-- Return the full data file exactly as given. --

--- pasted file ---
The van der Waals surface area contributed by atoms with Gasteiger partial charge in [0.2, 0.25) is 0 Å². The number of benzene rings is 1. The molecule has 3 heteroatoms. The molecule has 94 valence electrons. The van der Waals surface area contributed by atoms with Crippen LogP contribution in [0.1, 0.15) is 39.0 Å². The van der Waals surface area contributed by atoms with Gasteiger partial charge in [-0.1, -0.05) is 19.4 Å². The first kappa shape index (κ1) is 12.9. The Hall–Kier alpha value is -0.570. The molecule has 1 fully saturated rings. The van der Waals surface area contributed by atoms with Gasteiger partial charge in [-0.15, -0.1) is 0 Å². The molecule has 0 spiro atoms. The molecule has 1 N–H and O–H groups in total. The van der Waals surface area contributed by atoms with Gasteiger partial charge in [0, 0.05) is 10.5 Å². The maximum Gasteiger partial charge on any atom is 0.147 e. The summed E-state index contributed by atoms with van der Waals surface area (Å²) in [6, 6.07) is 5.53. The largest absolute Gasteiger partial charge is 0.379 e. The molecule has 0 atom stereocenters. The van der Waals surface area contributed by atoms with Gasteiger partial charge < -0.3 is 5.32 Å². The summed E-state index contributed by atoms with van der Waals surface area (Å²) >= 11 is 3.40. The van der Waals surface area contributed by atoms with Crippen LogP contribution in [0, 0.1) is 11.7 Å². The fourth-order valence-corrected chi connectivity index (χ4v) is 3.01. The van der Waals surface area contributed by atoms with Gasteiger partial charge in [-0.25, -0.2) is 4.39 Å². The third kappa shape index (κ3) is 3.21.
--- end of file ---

The van der Waals surface area contributed by atoms with Gasteiger partial charge in [0.2, 0.25) is 0 Å². The number of benzene rings is 1. The molecule has 3 heteroatoms. The molecule has 94 valence electrons. The van der Waals surface area contributed by atoms with Crippen LogP contribution in [0.1, 0.15) is 39.0 Å². The van der Waals surface area contributed by atoms with Gasteiger partial charge in [-0.1, -0.05) is 19.4 Å². The first kappa shape index (κ1) is 12.9. The Hall–Kier alpha value is -0.570. The molecule has 1 fully saturated rings. The van der Waals surface area contributed by atoms with Gasteiger partial charge in [-0.15, -0.1) is 0 Å². The molecule has 0 spiro atoms. The molecule has 1 N–H and O–H groups in total. The van der Waals surface area contributed by atoms with Gasteiger partial charge in [0, 0.05) is 10.5 Å². The maximum Gasteiger partial charge on any atom is 0.147 e. The summed E-state index contributed by atoms with van der Waals surface area (Å²) in [6, 6.07) is 5.53. The largest absolute Gasteiger partial charge is 0.379 e. The molecule has 0 atom stereocenters. The van der Waals surface area contributed by atoms with Gasteiger partial charge < -0.3 is 5.32 Å². The summed E-state index contributed by atoms with van der Waals surface area (Å²) >= 11 is 3.40. The van der Waals surface area contributed by atoms with Crippen LogP contribution in [0, 0.1) is 11.7 Å². The fourth-order valence-corrected chi connectivity index (χ4v) is 3.01. The van der Waals surface area contributed by atoms with Gasteiger partial charge in [-0.25, -0.2) is 4.39 Å². The third kappa shape index (κ3) is 3.21.